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Since I have a love for fashion and the movies, I always find it fascinating when the two merge. It’s interesting to see how fashions make their way onto and off the silver screen. Actors often have a big influence on what’s hot in fashion on and offscreen, but sometimes a fashion trend makes its way to and/or from the silver screen all by its self.
One example of this happening would be Audrey Hepburn. Not only did women all over the world copy her hair and style of dress from several of her films, like Sabrina, Roman Holiday, and Two for the Road, but several shoes, garments, and accessories got a big push into the spotlight. Several fashion designers like Givenchy and the iconic LBD got a push into the spotlight thanks to her, and there is a style of dressing and look that is named for her.
I am sure most costume designers secretly hope their designs inspire a trend, but they are probably just as surprised as the rest of us when this happens. Betting on women copying how Madonna dressed after the movie Desperately Seeking Susan, Rooney Mara in The Girl with the Dragon Tattoo, and Diane Keaton after Annie Hall could have been called sure things, but Rocky’s black ski hat and Harry Potter’s black rimmed glasses are a bit more random.
Some of these trends crash and burn, or they become an iconic symbol of a character, but there are quite a few that keep popping up or have a permanent spot in the world of fashion. Lately when I go to the movies, I make more of an effort to notice costumes and try to make predictions on whether they will take off as an actual trend, or simply become part of the character’s persona.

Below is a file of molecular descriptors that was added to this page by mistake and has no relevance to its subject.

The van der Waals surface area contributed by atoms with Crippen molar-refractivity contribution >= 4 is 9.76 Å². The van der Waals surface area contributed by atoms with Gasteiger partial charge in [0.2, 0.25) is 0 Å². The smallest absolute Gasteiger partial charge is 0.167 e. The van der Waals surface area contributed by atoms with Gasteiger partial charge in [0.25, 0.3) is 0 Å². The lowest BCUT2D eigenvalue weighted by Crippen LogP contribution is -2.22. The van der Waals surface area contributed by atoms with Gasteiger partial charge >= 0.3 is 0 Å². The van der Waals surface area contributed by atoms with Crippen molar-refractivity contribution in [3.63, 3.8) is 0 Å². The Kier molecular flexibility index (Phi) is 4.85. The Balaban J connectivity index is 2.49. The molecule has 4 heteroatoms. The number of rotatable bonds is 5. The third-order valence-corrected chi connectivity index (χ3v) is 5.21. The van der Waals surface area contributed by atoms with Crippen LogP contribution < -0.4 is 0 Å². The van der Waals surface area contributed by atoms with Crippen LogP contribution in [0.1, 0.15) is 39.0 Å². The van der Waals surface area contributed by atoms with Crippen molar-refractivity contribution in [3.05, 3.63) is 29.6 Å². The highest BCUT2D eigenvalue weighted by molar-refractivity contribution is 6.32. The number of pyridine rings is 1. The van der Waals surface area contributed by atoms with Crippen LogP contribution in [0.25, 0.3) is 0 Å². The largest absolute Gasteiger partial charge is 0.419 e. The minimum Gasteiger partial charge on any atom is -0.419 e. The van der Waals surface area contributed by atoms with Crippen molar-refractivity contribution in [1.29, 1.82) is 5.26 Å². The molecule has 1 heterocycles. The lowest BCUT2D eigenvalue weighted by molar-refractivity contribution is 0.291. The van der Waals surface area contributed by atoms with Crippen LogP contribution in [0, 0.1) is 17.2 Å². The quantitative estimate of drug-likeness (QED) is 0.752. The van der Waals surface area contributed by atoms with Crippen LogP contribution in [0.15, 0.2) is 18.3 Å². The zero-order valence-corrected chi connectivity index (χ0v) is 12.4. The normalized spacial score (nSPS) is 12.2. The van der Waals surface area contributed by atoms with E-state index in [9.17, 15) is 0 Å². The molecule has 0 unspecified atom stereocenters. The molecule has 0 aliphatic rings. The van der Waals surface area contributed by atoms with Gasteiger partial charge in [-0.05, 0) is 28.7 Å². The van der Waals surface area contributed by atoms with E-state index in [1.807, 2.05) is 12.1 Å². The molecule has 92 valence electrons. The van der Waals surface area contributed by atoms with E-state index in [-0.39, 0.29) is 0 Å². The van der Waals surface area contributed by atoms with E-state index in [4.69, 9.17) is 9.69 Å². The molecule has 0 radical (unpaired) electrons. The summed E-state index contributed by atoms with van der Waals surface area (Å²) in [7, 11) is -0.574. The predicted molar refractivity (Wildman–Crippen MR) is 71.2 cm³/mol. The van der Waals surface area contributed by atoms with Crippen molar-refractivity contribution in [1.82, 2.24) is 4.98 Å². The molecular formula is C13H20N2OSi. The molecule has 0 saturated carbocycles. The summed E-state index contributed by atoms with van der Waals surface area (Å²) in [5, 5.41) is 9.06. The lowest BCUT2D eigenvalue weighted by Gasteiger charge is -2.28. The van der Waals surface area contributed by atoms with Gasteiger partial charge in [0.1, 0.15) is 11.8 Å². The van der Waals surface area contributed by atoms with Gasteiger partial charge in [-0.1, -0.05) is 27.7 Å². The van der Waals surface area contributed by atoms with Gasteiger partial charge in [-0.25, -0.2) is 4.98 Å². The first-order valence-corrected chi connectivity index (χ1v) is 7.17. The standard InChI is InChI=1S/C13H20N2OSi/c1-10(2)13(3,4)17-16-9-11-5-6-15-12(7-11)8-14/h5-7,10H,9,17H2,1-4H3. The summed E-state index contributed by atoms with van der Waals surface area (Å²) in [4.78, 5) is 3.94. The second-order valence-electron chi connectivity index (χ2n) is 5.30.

For those of you who also find this interesting, you might like to Google “Hollywood Costume,” an exhibition of costumes from the last 70 years. If you happen to be in London, you can actually check it out, as it will be at the Victoria & Albert Museum in London starting October 20th. The site mentions some of the costumes on display are “Scarlett O’Hara’s green ‘curtain’ dress from Gone with the Wind, Dorothy’s blue gingham pinafore from The Wizard of Oz, and Meryl Streep’s costumes from The Iron Lady.”
Vanity Fair has a video about the exhibit up, for those of you who can’t make it to London.
Fashionetc.com quotes Deborah Nadoolman Landis, the senior guest curator of the exhibit and costume designer: “This landmark exhibition will provide a once-in-a-lifetime opportunity to explore the most beloved characters in Hollywood history and gain insight on the role of the costume designer and their vital contribution to cinema storytelling.”
Even if you’re not a fan of Hollywood costumes, it might be worth checking out for Halloween costume ideas.